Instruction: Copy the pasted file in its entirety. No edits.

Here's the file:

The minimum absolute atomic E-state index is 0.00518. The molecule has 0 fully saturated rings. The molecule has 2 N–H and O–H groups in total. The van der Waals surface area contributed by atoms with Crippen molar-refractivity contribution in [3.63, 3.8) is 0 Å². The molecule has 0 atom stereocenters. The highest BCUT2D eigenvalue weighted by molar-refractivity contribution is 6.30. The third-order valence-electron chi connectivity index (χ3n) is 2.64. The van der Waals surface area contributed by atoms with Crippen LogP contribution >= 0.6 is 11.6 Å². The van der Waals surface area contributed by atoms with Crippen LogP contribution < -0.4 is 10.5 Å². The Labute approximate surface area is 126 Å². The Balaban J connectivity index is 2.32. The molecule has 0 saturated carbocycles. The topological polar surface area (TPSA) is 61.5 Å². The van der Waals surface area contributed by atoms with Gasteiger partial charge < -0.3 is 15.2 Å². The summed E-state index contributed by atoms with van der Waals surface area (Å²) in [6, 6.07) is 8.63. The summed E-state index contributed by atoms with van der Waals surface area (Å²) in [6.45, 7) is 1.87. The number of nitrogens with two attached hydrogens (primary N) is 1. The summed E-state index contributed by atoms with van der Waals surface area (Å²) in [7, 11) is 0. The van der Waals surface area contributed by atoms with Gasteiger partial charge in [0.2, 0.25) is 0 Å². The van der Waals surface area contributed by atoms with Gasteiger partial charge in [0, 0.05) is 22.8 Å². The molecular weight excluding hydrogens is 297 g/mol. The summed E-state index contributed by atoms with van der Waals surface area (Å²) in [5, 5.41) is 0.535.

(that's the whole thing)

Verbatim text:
The minimum absolute atomic E-state index is 0.00518. The molecule has 0 fully saturated rings. The molecule has 2 N–H and O–H groups in total. The van der Waals surface area contributed by atoms with Crippen molar-refractivity contribution in [3.63, 3.8) is 0 Å². The molecule has 0 atom stereocenters. The highest BCUT2D eigenvalue weighted by molar-refractivity contribution is 6.30. The third-order valence-electron chi connectivity index (χ3n) is 2.64. The van der Waals surface area contributed by atoms with Crippen LogP contribution >= 0.6 is 11.6 Å². The van der Waals surface area contributed by atoms with Crippen LogP contribution < -0.4 is 10.5 Å². The Labute approximate surface area is 126 Å². The Balaban J connectivity index is 2.32. The molecule has 0 saturated carbocycles. The topological polar surface area (TPSA) is 61.5 Å². The van der Waals surface area contributed by atoms with Gasteiger partial charge < -0.3 is 15.2 Å². The summed E-state index contributed by atoms with van der Waals surface area (Å²) in [6, 6.07) is 8.63. The summed E-state index contributed by atoms with van der Waals surface area (Å²) in [6.45, 7) is 1.87. The number of nitrogens with two attached hydrogens (primary N) is 1. The summed E-state index contributed by atoms with van der Waals surface area (Å²) in [7, 11) is 0. The van der Waals surface area contributed by atoms with Gasteiger partial charge in [0.2, 0.25) is 0 Å². The van der Waals surface area contributed by atoms with Gasteiger partial charge in [0, 0.05) is 22.8 Å². The molecular weight excluding hydrogens is 297 g/mol. The summed E-state index contributed by atoms with van der Waals surface area (Å²) in [5, 5.41) is 0.535.